Decided on July 09,2003



- (1.) DOES the proviso to S. 77 (1a) (b) of the Employees' State Insurance Act, 1948 debar the Corporation from making any claim after five years from the date on which it had arisen? This question was answered in the negative by a Division Bench of this Court in Vijayan Pillai v. E. S. I. Corporation (1998 (1) KLT 373 ). It was held that "by a legal fiction contained in Cl. (b) the cause of action in respect of a claim by the Corporation from the principal employer arises on the date on which the Corporation makes the claim for the first time. The words 'five years of the period to which the claim relates' contained in the said proviso shall not be interpreted to mean that five years of the period in relation to which the amount of contribution is due. " The correctness of this view was doubted by a Division Bench. It was observed that "the proviso to Cl. (b) shows that no claim shall be made by the Corporation after five years of the period to which that claim relates". The Bench further observed that "the effect of the proviso is that no claim shall be made by the Corporation after five years of the period to which the claim relates. The period of limitation is not linked with the date on which the cause of action arises. . . . . It refers to the period to which the claim relates". Thus, the matter was referred to a Full Bench. The scope of the provision contained in the proviso to S. 77 (1a) (b) is the core of the controversy arising in this bunch of five appeals.
(2.) THE factual matrix of these cases may be briefly noticed. In MFA No. 1094 of 1991, the Corporation had passed an order on February 9, 1990. By this order, it had demanded arrears of contribution for the period from April 1, 1976 to March 31, 1979. In MFA No. 680 of 1992, the demand had been made by the Corporation on April 2, 1991 for contribution for the period from April 1, 1984 to September 30, 1985. In MFA No. 1285 of 1995, the demand was made vide notice dated December 28, 1993 for the period from December 1977 to 1990. In MFA No. 482 of 1996, the demand was raised on July 16, 1992 for the period from January 1, 1982 to January 31, 1990. Similarly, in MFA No. 965 of 1999, the respondent was called upon to make the deposit vide order dated November 23, 1992. It related to the period from March 28, 1983 to March 31, 1987. THE employers challenged the validity of the demand notices on various grounds. It was inter alia alleged that the claim of the Corporation was barred by limitation. Thus, the notices were challenged before the Insurance Court. The Employees' Insurance Court examined the matter. It was held that in view of the provisions of S. 77, the claim for a period beyond five years preceding the date of the demand was not tenable. Aggrieved by the orders passed by the Court, the Corporation has filed these five appeals. Learned counsel for the parties have been heard. On behalf of the appellant Corporation, it was contended by Mr. Ajaya Kumar that the Act is a piece of beneficial legislation. Its provisions have to be liberally construed. Any interpretation, which is likely to defeat the objects of the enactment, should be avoided. The provisions of the Act apply automatically to every establishment or factory falling within the ambit of the Act. Under the provisions, the Corporation is entitled to determine the liability of the employer. It can order recovery by issue of a certificate to the Recovery Officer. The amount can be recovered as arrears of land revenue. If a limitation of time is imposed, the object of the enactment shall be defeated. Thus, it was contended that the view taken by the Division in Vijayan Pillai's case (supra) deserves to be sustained. These arguments were reiterated by Ms. T. D. Rajalakshmi who appeared for the appellant in some of these appeals. The counsel for the respondents controverted the claim. Mr. Antony Dominic contended that the provisions of the statute have to be given their true and plain meaning. If so read, the Corporation cannot make a demand for a period of more than five years preceding the date of the order for recovery. This intention is also apparent from the provisions of the Regulations. M/s. A. V. Xavier and K. Anand reiterated these submissions. Learned counsel for both sides referred to various decisions, which shall be noticed.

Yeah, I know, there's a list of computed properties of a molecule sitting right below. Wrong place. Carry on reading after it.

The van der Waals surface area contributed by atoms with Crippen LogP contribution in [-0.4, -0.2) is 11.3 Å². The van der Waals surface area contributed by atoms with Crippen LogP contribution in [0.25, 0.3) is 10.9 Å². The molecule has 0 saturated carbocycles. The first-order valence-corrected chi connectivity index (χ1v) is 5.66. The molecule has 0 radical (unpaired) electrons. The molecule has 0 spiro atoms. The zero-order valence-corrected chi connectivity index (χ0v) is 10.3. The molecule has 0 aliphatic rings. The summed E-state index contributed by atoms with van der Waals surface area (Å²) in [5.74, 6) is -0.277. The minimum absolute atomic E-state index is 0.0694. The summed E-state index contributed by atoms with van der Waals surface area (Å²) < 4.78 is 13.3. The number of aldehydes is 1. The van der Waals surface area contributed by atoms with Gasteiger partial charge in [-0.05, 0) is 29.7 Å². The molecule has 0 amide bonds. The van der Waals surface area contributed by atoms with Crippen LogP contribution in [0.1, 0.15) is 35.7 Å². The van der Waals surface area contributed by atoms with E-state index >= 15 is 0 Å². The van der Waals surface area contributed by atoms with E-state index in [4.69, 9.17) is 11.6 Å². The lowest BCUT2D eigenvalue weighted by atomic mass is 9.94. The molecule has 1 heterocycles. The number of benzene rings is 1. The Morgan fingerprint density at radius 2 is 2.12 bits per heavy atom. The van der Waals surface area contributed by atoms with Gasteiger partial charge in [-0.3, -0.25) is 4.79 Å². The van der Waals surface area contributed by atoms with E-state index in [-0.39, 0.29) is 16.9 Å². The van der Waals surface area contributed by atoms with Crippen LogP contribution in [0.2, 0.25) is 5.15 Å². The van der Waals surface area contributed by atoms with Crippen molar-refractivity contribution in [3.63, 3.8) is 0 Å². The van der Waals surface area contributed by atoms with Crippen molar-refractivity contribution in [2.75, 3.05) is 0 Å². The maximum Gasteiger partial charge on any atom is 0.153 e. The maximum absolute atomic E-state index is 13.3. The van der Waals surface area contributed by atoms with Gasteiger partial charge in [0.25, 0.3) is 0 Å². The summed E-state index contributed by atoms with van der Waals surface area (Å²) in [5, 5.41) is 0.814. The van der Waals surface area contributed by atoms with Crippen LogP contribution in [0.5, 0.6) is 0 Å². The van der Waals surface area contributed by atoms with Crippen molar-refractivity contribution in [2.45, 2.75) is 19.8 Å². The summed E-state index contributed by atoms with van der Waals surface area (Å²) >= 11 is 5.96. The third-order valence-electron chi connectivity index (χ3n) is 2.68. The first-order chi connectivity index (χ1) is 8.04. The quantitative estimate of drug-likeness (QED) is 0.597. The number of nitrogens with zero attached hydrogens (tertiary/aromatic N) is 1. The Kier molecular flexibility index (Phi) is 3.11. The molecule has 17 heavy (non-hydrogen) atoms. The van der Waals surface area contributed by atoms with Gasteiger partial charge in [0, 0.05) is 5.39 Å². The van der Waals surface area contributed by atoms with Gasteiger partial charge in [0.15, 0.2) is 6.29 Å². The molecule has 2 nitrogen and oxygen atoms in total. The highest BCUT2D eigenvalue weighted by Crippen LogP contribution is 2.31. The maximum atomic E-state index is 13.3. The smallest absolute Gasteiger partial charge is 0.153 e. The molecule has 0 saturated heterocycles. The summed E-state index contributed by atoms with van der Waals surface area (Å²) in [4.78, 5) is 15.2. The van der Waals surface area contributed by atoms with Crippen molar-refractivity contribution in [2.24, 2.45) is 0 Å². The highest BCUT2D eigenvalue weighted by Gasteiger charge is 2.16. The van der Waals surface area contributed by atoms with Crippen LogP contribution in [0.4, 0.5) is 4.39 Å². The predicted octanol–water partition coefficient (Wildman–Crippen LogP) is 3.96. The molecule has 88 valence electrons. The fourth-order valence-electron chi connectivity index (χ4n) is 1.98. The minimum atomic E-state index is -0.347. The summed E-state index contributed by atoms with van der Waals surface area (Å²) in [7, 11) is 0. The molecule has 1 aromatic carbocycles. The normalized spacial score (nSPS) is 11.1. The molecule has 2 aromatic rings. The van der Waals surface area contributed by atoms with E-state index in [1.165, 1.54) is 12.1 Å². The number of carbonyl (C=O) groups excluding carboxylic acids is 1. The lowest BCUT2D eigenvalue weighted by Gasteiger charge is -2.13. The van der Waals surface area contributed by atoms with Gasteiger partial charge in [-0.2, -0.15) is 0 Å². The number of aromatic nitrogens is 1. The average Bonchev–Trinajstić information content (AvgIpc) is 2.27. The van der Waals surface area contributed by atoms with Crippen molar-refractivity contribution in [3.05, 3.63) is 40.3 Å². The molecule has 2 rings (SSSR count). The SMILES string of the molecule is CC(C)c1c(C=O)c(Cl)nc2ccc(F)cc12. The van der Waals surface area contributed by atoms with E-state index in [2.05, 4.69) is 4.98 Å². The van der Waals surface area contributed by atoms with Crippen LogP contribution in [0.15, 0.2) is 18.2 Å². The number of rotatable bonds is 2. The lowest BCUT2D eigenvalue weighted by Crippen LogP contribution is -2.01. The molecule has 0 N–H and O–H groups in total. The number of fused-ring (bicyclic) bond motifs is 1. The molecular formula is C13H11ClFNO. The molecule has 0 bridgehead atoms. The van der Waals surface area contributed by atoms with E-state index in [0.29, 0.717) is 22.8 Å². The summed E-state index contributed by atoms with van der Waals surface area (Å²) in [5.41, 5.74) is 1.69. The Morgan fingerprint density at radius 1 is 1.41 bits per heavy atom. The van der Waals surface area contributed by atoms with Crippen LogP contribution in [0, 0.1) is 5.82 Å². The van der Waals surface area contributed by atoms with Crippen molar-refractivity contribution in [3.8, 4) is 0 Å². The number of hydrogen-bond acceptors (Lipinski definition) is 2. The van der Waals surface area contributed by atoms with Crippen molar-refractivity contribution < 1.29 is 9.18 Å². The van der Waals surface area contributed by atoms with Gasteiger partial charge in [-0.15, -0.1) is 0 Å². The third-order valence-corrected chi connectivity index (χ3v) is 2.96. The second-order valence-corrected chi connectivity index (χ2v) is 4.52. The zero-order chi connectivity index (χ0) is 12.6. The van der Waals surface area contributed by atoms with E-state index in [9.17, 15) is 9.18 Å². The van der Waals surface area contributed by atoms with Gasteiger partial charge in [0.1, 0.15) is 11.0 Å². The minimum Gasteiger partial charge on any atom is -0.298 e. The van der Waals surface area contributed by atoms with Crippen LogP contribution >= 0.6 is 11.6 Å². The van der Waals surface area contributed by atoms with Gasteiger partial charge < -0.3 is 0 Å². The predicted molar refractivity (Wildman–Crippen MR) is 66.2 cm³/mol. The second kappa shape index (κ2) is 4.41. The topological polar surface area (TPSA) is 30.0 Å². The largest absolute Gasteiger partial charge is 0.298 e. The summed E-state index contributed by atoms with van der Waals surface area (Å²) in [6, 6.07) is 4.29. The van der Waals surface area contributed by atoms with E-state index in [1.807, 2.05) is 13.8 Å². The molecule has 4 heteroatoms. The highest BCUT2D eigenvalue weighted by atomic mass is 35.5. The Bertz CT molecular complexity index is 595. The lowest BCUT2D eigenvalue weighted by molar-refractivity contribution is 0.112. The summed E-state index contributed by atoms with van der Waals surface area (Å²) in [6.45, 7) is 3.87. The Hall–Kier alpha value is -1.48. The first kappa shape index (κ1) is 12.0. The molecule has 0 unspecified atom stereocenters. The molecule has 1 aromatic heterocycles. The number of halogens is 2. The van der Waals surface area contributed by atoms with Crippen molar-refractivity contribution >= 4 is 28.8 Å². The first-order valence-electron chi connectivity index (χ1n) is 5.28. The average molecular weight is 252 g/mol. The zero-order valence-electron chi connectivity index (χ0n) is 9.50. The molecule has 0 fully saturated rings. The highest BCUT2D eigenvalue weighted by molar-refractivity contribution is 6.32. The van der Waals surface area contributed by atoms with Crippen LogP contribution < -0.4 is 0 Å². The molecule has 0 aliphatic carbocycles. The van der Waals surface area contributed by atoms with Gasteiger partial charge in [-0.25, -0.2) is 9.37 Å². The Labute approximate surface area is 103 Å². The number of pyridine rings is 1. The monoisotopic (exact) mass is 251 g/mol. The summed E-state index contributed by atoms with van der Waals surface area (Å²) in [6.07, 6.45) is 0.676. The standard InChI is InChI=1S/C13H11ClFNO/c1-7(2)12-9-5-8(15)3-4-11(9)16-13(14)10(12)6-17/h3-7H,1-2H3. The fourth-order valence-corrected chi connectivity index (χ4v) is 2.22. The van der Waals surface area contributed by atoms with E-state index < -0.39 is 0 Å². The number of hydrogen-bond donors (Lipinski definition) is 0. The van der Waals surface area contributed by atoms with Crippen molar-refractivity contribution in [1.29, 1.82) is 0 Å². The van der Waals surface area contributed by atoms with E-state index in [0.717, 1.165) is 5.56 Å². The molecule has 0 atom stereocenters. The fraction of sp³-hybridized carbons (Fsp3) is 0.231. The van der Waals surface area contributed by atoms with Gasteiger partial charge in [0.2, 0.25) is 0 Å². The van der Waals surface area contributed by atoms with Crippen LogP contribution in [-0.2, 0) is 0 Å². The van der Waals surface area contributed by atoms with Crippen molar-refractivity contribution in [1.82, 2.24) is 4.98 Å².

(3.) IT is in the background of the contentions as raised by the learned counsel for the parties that the question as noticed at the outset has to be considered. Inevitably a brief reference to the provisions of the Act, the subsequent amendments as well as the 'aims and objects' thereof, is essential. The whole statute is divided into eight chapters. The first Chapter consists of Ss. 1 to 2a. It gives the title of the Act, the definitions and provides for the registration of factories etc. Chap. II deals with the establishment of the Employees' State Insurance Corporation, the Standing Committee and the Medical Benefit Council. It embodies Ss. 3 to 25. Chap. III provides for the establishment of the Insurance Fund, Finances and Audit of accounts. It consists of Ss. 26 to 37. Chap. IV consists of Ss. 38 to 45. It provides that the employees shall be insured. The principal employer shall be liable to pay contribution. S. 45 delineates the duties and functions of the Inspectors. Ss. 45a to 45i lay down the mechanism for determination of contributions and making of recovery etc. Chap. V deals with the benefits, which are admissible to the employees or the dependents etc. It embodies Ss. 46 to 73.;

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